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Ingrid Bergman

8/29/1915 to 8/29/1982
Born in Stockholm, Sweden. Her mother died when she was only two and her father died when she was 12. She went to live with an elderly uncle. At 18, after school graduation, the lonely and shy girl decided to become an actress. In 1934 she debuted in the Swedish film Munkbrogreven (1935). She soon rose to stardom and by 1936 was Sweden’s leading film star and got first offers from Hollywood. In 1937 she married Dr. Peter Lindstrom, and in 1938 she gave birth to a daughter, Friedel Pia (aka Pia Lindström).
In May 1939 she arrived in New York to do a remake of Escape to Happiness (1939). The beginning of WWII in Europe persuaded her and her family to return to America in 1940. In 1942 Casablanca (1942) premiered and made her a star of the first rank. Her acting in her next film, For Whom the Bell Tolls (1943), won her an Academy Award nomination. In late 1943 she began working on Murder in Thornton Square (1944), which won her the 1944 Academy Award.
She followed that film with such classics as Alfred Hitchcock's Spellbound (1945) with Gregory Peck and Notorious (1946) with Cary Grant.
Ingrid returned to Europe after the scandalous publicity surrounding her affair with Italian director Roberto Rossellini during the filming of Stromboli (1950). In the same month the film was released she gave birth to a boy, Robertino. A week after her son was born she divorced Dr. Lindstrom and married Rossellini in Mexico. In June of 1952 she gave birth to the twin daughters Isotta and Isabella Rossellini. From 1951 to 1955 she and her husband did a series of films that were ahead of their time but were generally not received well, especially in the US, where many conservative political and religious leaders still raised a hue and cry about her past. Tired and convinced that she would never make a successful film with Rosselini, she returned to Hollywood and triumphed in Anastasia (1956), for which she received another Oscar. In 1957 she divorced Rosselini and the next year she married Lars Schmidt, a theatrical entrepreneur from a wealthy Swedish shipping family. She received a third Oscar for her role in Murder on the Orient Express (1974). By 1975 she was divorced again. In 1978 she starred in Ingmar Bergman's Autumn Sonata (1978), probably her best film artistically.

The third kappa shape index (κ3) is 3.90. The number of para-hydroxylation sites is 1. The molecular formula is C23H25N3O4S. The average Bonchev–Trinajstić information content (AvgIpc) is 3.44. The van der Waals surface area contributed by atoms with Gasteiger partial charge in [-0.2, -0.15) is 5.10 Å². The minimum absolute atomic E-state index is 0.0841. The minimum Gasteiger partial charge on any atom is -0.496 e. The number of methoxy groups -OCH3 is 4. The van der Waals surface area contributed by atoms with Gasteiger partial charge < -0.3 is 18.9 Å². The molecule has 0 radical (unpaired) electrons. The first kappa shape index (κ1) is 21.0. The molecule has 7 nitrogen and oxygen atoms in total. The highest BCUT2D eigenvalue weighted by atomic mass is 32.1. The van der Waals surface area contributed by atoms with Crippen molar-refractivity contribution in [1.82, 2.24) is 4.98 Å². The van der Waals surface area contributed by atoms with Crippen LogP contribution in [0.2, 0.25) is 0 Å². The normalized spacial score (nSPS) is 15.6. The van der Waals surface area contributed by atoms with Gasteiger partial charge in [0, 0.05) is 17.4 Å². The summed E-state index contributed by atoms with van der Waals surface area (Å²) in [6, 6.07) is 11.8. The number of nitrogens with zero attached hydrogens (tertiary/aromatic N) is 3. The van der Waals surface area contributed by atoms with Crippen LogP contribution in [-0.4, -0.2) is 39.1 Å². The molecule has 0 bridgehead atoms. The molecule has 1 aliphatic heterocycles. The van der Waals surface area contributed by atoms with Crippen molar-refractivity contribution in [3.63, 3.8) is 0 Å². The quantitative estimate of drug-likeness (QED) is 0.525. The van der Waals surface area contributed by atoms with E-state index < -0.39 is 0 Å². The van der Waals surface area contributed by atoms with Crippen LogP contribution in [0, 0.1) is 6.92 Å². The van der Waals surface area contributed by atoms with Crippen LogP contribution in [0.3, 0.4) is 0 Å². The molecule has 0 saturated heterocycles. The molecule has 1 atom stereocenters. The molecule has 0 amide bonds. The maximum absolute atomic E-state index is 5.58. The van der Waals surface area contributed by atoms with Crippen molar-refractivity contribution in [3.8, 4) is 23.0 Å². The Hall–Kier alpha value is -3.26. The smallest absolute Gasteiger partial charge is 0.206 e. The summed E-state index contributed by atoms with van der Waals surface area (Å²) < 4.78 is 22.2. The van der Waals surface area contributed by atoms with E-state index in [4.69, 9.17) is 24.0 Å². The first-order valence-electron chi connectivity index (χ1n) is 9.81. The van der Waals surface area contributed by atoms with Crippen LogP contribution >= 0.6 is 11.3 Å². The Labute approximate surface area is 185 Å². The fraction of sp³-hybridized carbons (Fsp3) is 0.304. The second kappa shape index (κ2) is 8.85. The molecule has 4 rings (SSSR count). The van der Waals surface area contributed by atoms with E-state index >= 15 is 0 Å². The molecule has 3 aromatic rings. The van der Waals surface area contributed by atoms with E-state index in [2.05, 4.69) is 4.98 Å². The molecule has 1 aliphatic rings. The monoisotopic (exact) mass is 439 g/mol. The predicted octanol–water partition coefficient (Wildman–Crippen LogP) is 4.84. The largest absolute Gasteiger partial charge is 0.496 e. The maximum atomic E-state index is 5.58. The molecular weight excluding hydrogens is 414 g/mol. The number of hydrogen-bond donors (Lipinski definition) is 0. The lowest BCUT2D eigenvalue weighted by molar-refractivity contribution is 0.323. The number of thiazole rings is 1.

In the late 1970s she first discovered the symptoms of cancer and underwent a mastectomy. Her last role was in the television film A Woman Called Golda (1982) (TV). For it she won (posthumously) US television's Emmy Award as outstanding actress in a mini-series. She died in London on August 30, 1982, the day after having a small birthday party with a few friends.
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